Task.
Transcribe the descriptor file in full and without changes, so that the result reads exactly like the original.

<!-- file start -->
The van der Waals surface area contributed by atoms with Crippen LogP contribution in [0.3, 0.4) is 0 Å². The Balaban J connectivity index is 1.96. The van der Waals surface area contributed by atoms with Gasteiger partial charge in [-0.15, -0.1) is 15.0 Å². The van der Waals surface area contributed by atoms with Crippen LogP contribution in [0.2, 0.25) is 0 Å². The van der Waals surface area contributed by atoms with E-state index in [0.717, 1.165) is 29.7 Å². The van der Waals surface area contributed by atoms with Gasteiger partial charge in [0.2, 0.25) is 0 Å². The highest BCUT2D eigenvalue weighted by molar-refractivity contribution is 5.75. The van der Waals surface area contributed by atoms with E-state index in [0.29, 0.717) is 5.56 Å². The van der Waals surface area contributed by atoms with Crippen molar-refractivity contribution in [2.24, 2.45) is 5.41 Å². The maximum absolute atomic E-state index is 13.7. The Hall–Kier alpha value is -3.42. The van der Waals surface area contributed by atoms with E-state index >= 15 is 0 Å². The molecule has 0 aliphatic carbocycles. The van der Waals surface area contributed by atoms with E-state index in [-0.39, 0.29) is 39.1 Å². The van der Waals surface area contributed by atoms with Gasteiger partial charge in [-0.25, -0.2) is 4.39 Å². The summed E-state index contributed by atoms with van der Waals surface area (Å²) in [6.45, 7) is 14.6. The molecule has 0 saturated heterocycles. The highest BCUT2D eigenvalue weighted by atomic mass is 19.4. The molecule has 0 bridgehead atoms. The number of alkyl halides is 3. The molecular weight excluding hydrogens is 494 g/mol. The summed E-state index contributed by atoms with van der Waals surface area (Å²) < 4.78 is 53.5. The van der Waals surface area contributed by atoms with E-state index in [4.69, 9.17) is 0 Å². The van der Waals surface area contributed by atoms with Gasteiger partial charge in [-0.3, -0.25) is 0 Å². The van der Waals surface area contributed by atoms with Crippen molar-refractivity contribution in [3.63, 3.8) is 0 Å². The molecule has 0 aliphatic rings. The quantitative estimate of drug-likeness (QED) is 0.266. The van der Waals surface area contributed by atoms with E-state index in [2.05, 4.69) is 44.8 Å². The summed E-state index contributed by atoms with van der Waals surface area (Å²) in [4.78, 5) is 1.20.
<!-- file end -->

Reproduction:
The van der Waals surface area contributed by atoms with Crippen LogP contribution in [0.3, 0.4) is 0 Å². The Balaban J connectivity index is 1.96. The van der Waals surface area contributed by atoms with Gasteiger partial charge in [-0.15, -0.1) is 15.0 Å². The van der Waals surface area contributed by atoms with Crippen LogP contribution in [0.2, 0.25) is 0 Å². The van der Waals surface area contributed by atoms with E-state index in [0.717, 1.165) is 29.7 Å². The van der Waals surface area contributed by atoms with Gasteiger partial charge in [0.2, 0.25) is 0 Å². The highest BCUT2D eigenvalue weighted by molar-refractivity contribution is 5.75. The van der Waals surface area contributed by atoms with E-state index in [0.29, 0.717) is 5.56 Å². The van der Waals surface area contributed by atoms with Crippen molar-refractivity contribution in [2.24, 2.45) is 5.41 Å². The maximum absolute atomic E-state index is 13.7. The Hall–Kier alpha value is -3.42. The van der Waals surface area contributed by atoms with E-state index >= 15 is 0 Å². The molecule has 0 aliphatic carbocycles. The van der Waals surface area contributed by atoms with E-state index in [-0.39, 0.29) is 39.1 Å². The van der Waals surface area contributed by atoms with Gasteiger partial charge in [-0.25, -0.2) is 4.39 Å². The summed E-state index contributed by atoms with van der Waals surface area (Å²) in [6.45, 7) is 14.6. The molecule has 0 saturated heterocycles. The highest BCUT2D eigenvalue weighted by atomic mass is 19.4. The molecule has 0 bridgehead atoms. The number of alkyl halides is 3. The molecular weight excluding hydrogens is 494 g/mol. The summed E-state index contributed by atoms with van der Waals surface area (Å²) < 4.78 is 53.5. The van der Waals surface area contributed by atoms with E-state index in [4.69, 9.17) is 0 Å². The van der Waals surface area contributed by atoms with Gasteiger partial charge in [-0.3, -0.25) is 0 Å². The van der Waals surface area contributed by atoms with Crippen molar-refractivity contribution in [3.63, 3.8) is 0 Å². The molecule has 0 aliphatic rings. The quantitative estimate of drug-likeness (QED) is 0.266. The van der Waals surface area contributed by atoms with E-state index in [2.05, 4.69) is 44.8 Å². The summed E-state index contributed by atoms with van der Waals surface area (Å²) in [4.78, 5) is 1.20.